Physical Therapist Customizes Care with Foundation in Health Psychology
Cait Ofiesh helps patients adjust to their new normal after they experience traumatic medical events.
Cait Ofiesh, DPT ’20, BS ’18, will never forget the first time one of her patients walked again. The young woman had suffered a severe stroke. A staff physical therapist at CareOne in Peabody, MA, Dr. Ofiesh helped the patient rebuild her strength, relearn how to use her muscles, and adapt her home environment for independent living.
“The most rewarding part is seeing people through an entire plan of care until they are walking or wheeling out the door, ready to take on the next chapter of their life because of the work we did together,” she said. “It’s the best feeling in the world.”
Dr. Ofiesh came to Massachusetts College of Pharmacy and Health Sciences (MCPHS) to become a physical therapist because she wanted to experience this kind of hands-on work. But she was also interested in health psychology and understanding her patients on a deeper level. So, when she heard that one of her classmates was creating a new pathway to earn their bachelor’s in psychology followed by their Doctor of Physical Therapy in six years, she jumped on the opportunity.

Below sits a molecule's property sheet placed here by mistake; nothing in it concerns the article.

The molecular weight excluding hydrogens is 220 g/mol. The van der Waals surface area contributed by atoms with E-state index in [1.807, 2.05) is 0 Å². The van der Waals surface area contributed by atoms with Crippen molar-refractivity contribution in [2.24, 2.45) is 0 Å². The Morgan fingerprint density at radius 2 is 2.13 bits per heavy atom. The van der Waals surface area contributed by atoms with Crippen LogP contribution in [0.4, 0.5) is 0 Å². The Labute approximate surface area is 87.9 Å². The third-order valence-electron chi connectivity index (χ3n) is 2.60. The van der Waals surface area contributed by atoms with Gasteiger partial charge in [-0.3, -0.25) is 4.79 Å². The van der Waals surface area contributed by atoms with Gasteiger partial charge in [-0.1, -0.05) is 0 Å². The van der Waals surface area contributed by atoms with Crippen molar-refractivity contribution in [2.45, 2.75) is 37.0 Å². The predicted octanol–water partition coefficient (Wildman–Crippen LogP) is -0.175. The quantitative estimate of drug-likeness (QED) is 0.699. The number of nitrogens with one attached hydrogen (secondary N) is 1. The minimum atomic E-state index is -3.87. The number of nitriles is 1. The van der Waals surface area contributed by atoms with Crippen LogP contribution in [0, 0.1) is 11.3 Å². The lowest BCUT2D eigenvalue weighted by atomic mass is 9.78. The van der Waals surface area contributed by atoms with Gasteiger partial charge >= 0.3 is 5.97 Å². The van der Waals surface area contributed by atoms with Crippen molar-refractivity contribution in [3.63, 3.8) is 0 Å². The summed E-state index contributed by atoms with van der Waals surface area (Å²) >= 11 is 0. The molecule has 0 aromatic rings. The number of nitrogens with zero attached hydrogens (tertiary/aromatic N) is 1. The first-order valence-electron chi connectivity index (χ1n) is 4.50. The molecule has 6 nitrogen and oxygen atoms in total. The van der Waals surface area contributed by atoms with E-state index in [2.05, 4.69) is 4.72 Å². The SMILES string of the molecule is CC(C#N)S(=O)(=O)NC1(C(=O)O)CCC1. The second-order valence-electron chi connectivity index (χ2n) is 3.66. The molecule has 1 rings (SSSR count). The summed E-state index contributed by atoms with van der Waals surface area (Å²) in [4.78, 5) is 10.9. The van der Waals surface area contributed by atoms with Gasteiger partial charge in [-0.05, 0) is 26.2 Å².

“It makes sense to have a basis in psychology when you work one-on-one with people,” she said. “So much of what I do is about physical rehab, but the mental rehab also plays a big part in a patient’s recovery.”
Now, Dr. Ofiesh works in subacute rehabilitation with medically complex patients. Many patients come to her directly from the hospital after experiencing a traumatic medical event, such as a brain injury, heart attack, amputation, or major surgery. Her undergraduate training prepared her for interactions with people processing major changes in their lives.
“We’re teaching them from the ground up, going over how to get out of bed, how to care for themselves, and how to adapt to their condition,” she said. “Every patient, every approach is different, and no two days are the same.”
Most of her peers in the field have undergraduate degrees in biology or exercise physiology, not psychology. But they all agree that psychology is an important part of their jobs.
“In the health psychology program, I was exposed to different learning styles and hierarchies,” she said. “I’m teaching people how to do things that they’ve done their whole life differently, and knowing how to modify the way I’m teaching them is a huge advantage.”
One of Dr. Ofiesh’s favorite parts of her job is the instructional piece, connecting with her patients and working with them to adjust to their new normal. She is now taking her teaching skills back to MCPHS, where she is an adjunct faculty member in the School of Physical Therapy.
“In school, I got a good idea of what impactful teaching styles look like and what makes an effective professor,” she said. “I’m excited to have a hand in teaching the next generation of physical therapists.”
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